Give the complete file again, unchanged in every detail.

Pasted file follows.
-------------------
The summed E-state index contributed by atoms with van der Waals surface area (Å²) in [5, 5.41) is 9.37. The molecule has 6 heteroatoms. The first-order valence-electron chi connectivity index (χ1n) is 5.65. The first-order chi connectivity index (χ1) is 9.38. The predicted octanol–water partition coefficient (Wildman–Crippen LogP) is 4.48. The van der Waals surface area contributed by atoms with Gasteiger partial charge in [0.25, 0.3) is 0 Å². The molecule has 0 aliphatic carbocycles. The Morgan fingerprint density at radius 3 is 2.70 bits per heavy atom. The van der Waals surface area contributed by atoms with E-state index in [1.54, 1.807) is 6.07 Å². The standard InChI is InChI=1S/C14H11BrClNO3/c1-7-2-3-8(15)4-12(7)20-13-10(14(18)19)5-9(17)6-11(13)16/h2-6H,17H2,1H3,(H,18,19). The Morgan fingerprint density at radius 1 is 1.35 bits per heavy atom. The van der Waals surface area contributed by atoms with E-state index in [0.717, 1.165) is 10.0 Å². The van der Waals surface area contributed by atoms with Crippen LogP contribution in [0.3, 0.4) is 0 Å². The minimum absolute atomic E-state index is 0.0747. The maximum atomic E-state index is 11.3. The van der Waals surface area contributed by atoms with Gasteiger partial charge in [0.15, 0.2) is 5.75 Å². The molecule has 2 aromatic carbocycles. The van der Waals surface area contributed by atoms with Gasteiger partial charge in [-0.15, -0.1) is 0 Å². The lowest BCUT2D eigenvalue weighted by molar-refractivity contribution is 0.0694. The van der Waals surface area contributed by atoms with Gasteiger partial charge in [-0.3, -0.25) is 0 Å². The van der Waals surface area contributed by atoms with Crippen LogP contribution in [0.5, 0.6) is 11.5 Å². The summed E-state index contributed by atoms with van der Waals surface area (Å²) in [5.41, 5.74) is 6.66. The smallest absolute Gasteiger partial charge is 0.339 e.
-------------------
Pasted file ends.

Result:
The summed E-state index contributed by atoms with van der Waals surface area (Å²) in [5, 5.41) is 9.37. The molecule has 6 heteroatoms. The first-order valence-electron chi connectivity index (χ1n) is 5.65. The first-order chi connectivity index (χ1) is 9.38. The predicted octanol–water partition coefficient (Wildman–Crippen LogP) is 4.48. The van der Waals surface area contributed by atoms with Gasteiger partial charge in [0.25, 0.3) is 0 Å². The molecule has 0 aliphatic carbocycles. The Morgan fingerprint density at radius 3 is 2.70 bits per heavy atom. The van der Waals surface area contributed by atoms with E-state index in [1.54, 1.807) is 6.07 Å². The standard InChI is InChI=1S/C14H11BrClNO3/c1-7-2-3-8(15)4-12(7)20-13-10(14(18)19)5-9(17)6-11(13)16/h2-6H,17H2,1H3,(H,18,19). The Morgan fingerprint density at radius 1 is 1.35 bits per heavy atom. The van der Waals surface area contributed by atoms with E-state index in [0.717, 1.165) is 10.0 Å². The van der Waals surface area contributed by atoms with Crippen LogP contribution in [0.3, 0.4) is 0 Å². The minimum absolute atomic E-state index is 0.0747. The maximum atomic E-state index is 11.3. The van der Waals surface area contributed by atoms with Gasteiger partial charge in [0.15, 0.2) is 5.75 Å². The molecule has 2 aromatic carbocycles. The van der Waals surface area contributed by atoms with Gasteiger partial charge in [-0.15, -0.1) is 0 Å². The lowest BCUT2D eigenvalue weighted by molar-refractivity contribution is 0.0694. The van der Waals surface area contributed by atoms with Gasteiger partial charge in [-0.3, -0.25) is 0 Å². The van der Waals surface area contributed by atoms with Crippen LogP contribution in [0.5, 0.6) is 11.5 Å². The summed E-state index contributed by atoms with van der Waals surface area (Å²) in [5.41, 5.74) is 6.66. The smallest absolute Gasteiger partial charge is 0.339 e.